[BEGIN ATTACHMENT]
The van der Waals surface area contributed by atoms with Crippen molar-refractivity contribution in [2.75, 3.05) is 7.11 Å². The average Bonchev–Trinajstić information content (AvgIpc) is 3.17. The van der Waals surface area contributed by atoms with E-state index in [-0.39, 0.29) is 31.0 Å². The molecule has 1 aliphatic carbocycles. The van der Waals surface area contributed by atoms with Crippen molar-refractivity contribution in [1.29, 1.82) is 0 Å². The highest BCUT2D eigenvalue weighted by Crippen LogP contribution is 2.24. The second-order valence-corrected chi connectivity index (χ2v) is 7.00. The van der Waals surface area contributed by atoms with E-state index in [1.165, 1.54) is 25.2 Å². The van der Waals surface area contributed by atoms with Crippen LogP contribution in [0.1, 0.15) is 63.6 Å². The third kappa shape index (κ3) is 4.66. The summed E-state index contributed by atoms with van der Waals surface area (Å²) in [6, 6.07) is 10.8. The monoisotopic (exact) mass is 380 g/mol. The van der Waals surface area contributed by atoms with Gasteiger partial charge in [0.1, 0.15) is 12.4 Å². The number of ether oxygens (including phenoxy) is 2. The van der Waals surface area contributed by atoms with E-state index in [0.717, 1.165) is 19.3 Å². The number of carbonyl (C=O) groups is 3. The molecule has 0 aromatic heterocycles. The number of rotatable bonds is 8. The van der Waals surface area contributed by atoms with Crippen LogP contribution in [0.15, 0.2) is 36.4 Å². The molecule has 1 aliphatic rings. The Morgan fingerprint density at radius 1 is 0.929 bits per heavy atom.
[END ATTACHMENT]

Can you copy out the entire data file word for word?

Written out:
The van der Waals surface area contributed by atoms with Crippen molar-refractivity contribution in [2.75, 3.05) is 7.11 Å². The average Bonchev–Trinajstić information content (AvgIpc) is 3.17. The van der Waals surface area contributed by atoms with E-state index in [-0.39, 0.29) is 31.0 Å². The molecule has 1 aliphatic carbocycles. The van der Waals surface area contributed by atoms with Crippen molar-refractivity contribution in [1.29, 1.82) is 0 Å². The highest BCUT2D eigenvalue weighted by Crippen LogP contribution is 2.24. The second-order valence-corrected chi connectivity index (χ2v) is 7.00. The van der Waals surface area contributed by atoms with E-state index in [1.165, 1.54) is 25.2 Å². The van der Waals surface area contributed by atoms with Crippen LogP contribution in [0.1, 0.15) is 63.6 Å². The third kappa shape index (κ3) is 4.66. The summed E-state index contributed by atoms with van der Waals surface area (Å²) in [6, 6.07) is 10.8. The monoisotopic (exact) mass is 380 g/mol. The van der Waals surface area contributed by atoms with Gasteiger partial charge in [0.1, 0.15) is 12.4 Å². The number of ether oxygens (including phenoxy) is 2. The van der Waals surface area contributed by atoms with E-state index in [0.717, 1.165) is 19.3 Å². The number of carbonyl (C=O) groups is 3. The molecule has 0 aromatic heterocycles. The number of rotatable bonds is 8. The van der Waals surface area contributed by atoms with Crippen LogP contribution in [0.15, 0.2) is 36.4 Å². The molecule has 1 aliphatic rings. The Morgan fingerprint density at radius 1 is 0.929 bits per heavy atom.